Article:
On July 3, 2011, a crowd of about 50 teenagers looted a BP gas station in Milwaukee’s Riverwest neighborhood, in what the city’s police chief described as a “mob-like” incident.
The station was owned by Jay Walia, a Sikh businessman. The crime unnerved the Sikh community in Oak Creek, a Milwaukee suburb where Sikhs say they have experienced a string of recent robberies and other crimes over the past couple of years.
In the mob-attack aftermath, Satwant Singh Kaleka, president of the 400-member Sikh Temple of Wisconsin, called for action. Kaleka had himself reported being the victim of a robbery at his own gas station shortly before the July 3 attack, Milwaukee District Attorney John Chisholm said, and he was worried that the community wasn’t properly protected. So he called Chisholm and state representative Josh Zepnick and asked them to come talk to his congregation.
“It was a string of them and so that was their concern, that they were being specifically targeted,” Chisholm said. “That’s why he wanted us to come there, to see a little bit about what their faith was about so we had a greater sensitivity to the issues that concern their community.”
As Chisholm stood across the street watching the police surround the Sikh Temple on Sunday, he said, he couldn’t help thinking of that meeting last year.
Kaleka was one of six members of the temple who was killed in Sunday’s shooting spree, which police said was carried out by an Army veteran named Wade Michael Page. Kaleka’s son told local news outlets that his father rushed the gunman and was wounded by gunfire, then hid in a room in the temple, where he died. Kaleka, 65, was a cofounder of the temple and father of two sons.
“Believe me, it didn’t escape my attention that we had just been there a year before, too, to address these kinds of concerns,” Chisholm said. “And we’re going to have to do it again.”
Since the Sept. 11 terrorist attacks, Sikhs across the country have been especially vigilant, largely because their turbans can lead them to be mistaken for Muslims. Racist assaults of this nature go back at least as far as Sept. 15, 2001, when an aircraft mechanic named Frank Roque shot and killed Balbir Singh Sodhi, a Sikh immigrant who owned a gas station in Mesa, Ariz. Prosecutors said Roque believed Sodhi was Muslim and shot him in retaliation for the terrorist attacks.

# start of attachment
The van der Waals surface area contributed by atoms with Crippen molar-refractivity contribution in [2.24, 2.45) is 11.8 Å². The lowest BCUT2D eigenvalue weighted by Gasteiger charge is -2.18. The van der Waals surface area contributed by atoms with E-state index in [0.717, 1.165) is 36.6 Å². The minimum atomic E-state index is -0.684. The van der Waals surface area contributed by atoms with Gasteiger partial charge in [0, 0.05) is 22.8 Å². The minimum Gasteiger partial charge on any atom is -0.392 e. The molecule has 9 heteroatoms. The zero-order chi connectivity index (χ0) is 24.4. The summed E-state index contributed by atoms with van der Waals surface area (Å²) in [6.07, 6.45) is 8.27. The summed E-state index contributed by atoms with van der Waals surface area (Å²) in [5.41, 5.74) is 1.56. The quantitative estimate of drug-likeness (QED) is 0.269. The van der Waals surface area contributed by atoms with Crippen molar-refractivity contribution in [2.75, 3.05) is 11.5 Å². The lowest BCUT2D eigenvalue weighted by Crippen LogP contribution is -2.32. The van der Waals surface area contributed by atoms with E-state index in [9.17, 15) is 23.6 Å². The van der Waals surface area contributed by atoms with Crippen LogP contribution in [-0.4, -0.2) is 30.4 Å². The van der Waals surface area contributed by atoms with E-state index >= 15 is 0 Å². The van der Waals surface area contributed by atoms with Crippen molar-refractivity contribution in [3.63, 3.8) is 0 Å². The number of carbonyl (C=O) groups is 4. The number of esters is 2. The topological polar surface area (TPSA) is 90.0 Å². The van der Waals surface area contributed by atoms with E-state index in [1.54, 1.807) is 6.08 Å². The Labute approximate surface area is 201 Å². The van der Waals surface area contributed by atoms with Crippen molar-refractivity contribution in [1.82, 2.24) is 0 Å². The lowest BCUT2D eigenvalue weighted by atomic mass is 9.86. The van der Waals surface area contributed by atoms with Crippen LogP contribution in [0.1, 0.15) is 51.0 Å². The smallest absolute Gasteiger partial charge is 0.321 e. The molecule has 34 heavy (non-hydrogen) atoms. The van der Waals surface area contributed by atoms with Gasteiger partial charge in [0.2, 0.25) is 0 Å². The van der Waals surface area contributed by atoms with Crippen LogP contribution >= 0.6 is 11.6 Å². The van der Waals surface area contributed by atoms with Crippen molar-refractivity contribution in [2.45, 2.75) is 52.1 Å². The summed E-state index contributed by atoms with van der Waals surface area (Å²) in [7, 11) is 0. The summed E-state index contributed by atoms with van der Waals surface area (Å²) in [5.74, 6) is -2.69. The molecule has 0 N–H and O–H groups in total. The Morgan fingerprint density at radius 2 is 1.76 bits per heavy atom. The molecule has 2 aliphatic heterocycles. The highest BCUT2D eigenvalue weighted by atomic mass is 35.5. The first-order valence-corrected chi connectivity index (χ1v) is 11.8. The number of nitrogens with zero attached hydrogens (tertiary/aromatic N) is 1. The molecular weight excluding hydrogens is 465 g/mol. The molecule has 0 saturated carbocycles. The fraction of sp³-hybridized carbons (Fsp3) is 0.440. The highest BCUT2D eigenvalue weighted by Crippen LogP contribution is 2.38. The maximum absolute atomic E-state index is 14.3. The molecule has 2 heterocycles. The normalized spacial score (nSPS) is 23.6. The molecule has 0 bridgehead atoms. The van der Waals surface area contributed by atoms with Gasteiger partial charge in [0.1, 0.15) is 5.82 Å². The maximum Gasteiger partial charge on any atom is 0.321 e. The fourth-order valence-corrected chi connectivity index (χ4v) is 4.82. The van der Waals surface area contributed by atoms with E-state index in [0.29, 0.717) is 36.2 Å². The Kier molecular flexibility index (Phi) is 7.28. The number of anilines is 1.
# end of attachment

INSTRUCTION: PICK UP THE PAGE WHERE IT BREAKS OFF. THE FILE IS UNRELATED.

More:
“I stand for America all the way,” Roque shouted as he was arrested.
The fear of such attacks has never fully subsided. Kaleka and other Sikh community leaders in Milwaukee were concerned that “people weren’t just looking on them as just outsiders,” Chisholm said. “I think their general concern was that they not be identified as part of some anti-American group.”
That concern has spread to the federal government. In April, New York Rep. Joseph Crowley and 91 other members of the House sent a letter to the Department of Justice urging a federal push to gather data on hate crimes directed against Sikh-Americans.
While police found nothing to suggest the looters in 2011 targeted Walia’s gas station because he was Sikh, Kaleka and the larger Sikh community in the Milwaukee area were concerned by that and a string of other crimes, Chisholm said.
According to a local Oak Creek news website, Kaleka had told local officials that there had been multiple incidents at stores and gas stations in the Sikh community. Robberies are not unheard of in the neighborhood, where Sikhs own grocery stores, liquor stores, and gas stations, but Kaleka told the authorities he believed Sikh owners and workers were being targeted on purpose.
“There is no question that the store owners that have been shot, that have been killed, I think their concern was that they were undervalued,” Chisholm said. “They had a sense that someone would say it’s just so-and-so grocery-store owner.”
“I personally have been to several funerals for young men who were shot and killed while working at gas stations,” Zepnick said. Whether or not racial animus was a factor in the killings, he said, these deaths can feel that way to the community. “There were enough examples to say we’ve got to do a better job here and find out what’s going on.”
But even after the 2011 meeting with Kaleka, Zepnick said, it has remained difficult to track possible bias crimes against Sikhs: in part because many of them involved small offenses, and in part the offenses were not crimes so much as a persistent climate of prejudice.
“If you get someone in your taxi cab who says ‘Go f--k yourself,’ or ‘Go back to Iraq,’ or ‘Don’t blow me up’—if they say something asinine like that in your taxi cab, what are you going to do?” Zepnick asked.
Whether or not the crimes are hate crimes, Sikhs in the area say they’ve continued. Malwinder Sidhu, a 32-year-old employee at the S.K. Petro Mart gas station that Kaleka owned, said that the gas station had been robbed last month, when thieves stole cigarettes in a smash-and-grab job.
On Monday, friends and acquaintances continued to reflect on the man who had led his fellow Sikhs.
“He was a very hardworking man,” Sidhu said of Kaleka. “The neighborhood liked him and he liked the neighborhood.”
“He was an American, pure and simple,” Chisholm said. “His values were identical to any of what we consider to be the best values of the people who live and work in our community.”